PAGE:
Emergency Alert legislation signed by Governor Brown
Senator Mike McGuire’s landmark legislation establishing statewide emergency alert protocols and regulation became law last month when SB 833 was signed by Governor Jerry Brown.
“Bottom line, this legislation will save lives. With the passage of SB 833, statewide emergency alert standards will be developed, training for local emergency managers will be implemented and we will be investing in a more proactive and effective mutual aid response system,” McGuire said. “The size and scope of wildland fires in California has grown exponentially over the past decade and a universal emergency alert system can’t come soon enough.”
The legislation was introduced by Senator McGuire in partnership with Senators Bill Dodd and Jerry Hill and Assemblymembers Cecilia Aguiar-Curry, Marc Levine, and Jim Wood. The legislation, for the first time, advances statewide emergency alert standards that all of California’s 58 counties can adopt.
Statewide emergency evacuation alert protocols will be developed by a working group that will include emergency responders and public safety leaders from across the state, as well as local elected officials, disability advocates, radio and television broadcasters and representatives from the telecommunication and wireless industries. The legislation will also advance annual training for local emergency managers on how to best utilize alert software and how to deploy alerts, and will develop procedures to send alerts via multiple communication mediums, including radio, television and electronic highway billboards.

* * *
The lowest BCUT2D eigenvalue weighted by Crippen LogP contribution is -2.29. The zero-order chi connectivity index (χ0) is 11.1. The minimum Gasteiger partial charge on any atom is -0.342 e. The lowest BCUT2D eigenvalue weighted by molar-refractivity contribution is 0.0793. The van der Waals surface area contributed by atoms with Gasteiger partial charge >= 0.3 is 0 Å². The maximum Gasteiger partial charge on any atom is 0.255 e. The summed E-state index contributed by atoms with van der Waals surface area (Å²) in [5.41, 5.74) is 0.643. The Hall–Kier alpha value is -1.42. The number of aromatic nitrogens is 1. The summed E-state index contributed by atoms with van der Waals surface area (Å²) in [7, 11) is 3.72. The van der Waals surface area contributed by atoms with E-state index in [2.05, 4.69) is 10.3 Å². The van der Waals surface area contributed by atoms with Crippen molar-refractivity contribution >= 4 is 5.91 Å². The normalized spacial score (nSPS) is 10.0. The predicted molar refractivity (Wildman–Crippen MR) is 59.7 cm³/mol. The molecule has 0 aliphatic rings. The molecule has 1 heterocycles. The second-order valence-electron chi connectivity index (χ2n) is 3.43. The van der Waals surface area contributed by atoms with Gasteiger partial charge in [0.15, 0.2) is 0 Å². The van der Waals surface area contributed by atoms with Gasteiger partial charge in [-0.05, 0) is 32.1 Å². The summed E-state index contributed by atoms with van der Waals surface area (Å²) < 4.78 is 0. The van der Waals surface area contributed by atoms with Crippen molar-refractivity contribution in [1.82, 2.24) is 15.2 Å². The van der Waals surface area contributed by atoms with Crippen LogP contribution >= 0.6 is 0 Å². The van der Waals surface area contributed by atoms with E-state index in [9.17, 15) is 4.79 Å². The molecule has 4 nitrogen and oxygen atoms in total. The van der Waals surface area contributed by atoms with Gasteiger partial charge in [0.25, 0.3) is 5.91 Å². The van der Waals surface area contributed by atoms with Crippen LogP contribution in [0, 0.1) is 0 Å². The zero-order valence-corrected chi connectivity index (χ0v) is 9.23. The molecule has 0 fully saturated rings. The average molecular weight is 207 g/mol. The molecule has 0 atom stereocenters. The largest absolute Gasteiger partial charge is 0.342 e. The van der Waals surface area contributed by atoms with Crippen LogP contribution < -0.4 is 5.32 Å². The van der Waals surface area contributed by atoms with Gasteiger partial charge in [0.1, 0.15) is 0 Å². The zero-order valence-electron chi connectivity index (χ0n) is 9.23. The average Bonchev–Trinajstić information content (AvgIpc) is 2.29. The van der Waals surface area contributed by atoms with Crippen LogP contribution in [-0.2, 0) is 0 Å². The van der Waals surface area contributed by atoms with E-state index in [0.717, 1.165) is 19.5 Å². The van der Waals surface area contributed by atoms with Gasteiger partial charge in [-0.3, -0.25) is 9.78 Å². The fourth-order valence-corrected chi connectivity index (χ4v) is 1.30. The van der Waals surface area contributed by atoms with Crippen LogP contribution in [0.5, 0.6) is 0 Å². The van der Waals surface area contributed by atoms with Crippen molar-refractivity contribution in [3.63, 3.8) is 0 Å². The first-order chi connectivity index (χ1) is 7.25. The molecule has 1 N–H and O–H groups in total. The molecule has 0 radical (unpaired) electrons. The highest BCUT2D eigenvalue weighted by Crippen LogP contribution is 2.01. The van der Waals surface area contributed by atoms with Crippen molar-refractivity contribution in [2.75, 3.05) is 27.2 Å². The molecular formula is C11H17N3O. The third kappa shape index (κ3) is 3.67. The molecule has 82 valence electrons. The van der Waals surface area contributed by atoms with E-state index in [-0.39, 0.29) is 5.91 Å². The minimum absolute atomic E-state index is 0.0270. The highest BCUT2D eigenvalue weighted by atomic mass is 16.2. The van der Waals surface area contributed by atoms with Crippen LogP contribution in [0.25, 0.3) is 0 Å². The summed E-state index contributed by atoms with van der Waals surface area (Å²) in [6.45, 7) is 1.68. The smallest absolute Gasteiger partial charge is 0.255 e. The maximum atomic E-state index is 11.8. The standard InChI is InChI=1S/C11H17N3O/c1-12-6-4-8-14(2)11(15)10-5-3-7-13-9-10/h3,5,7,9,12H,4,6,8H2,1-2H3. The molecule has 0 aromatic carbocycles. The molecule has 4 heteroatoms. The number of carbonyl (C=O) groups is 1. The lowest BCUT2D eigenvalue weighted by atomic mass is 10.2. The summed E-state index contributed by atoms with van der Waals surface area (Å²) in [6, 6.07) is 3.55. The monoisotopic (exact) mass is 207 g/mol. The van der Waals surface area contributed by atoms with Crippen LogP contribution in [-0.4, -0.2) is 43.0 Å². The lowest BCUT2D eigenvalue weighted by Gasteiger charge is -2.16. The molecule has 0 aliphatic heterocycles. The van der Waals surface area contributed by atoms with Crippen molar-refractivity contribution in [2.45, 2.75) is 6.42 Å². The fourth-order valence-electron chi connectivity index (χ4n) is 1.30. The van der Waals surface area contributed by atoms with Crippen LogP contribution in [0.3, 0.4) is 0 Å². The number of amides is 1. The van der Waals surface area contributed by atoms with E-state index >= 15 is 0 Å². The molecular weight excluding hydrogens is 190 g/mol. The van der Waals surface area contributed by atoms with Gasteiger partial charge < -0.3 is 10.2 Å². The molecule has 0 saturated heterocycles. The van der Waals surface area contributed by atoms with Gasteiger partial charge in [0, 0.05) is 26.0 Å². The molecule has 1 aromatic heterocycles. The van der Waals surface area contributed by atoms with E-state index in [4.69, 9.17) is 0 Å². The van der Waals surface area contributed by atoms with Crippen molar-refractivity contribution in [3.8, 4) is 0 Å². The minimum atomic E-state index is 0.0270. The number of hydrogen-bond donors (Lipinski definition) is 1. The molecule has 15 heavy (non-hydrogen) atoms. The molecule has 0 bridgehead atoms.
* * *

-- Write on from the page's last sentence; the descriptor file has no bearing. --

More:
The North Bay Firestorm destroyed over 6,000 homes, scorched more than 170,000 acres, caused billions in damage, and resulted in the death of more than 40 residents.
“The night of October 8 changed the lives of North Bay residents forever, when tens of thousands of residents were caught unaware that a massive wildland fire was about to engulf their home or business, because they did not receive an emergency alert,” Senator McGuire said. “While there are hundreds of harrowing stories of bravery that night, regrettably, thousands of residents never received a warning.”
The critical importance of creating a statewide emergency alert protocol was again recognized when some residents in Shasta County didn’t get adequate notice of evacuations during the deadly Carr Fire.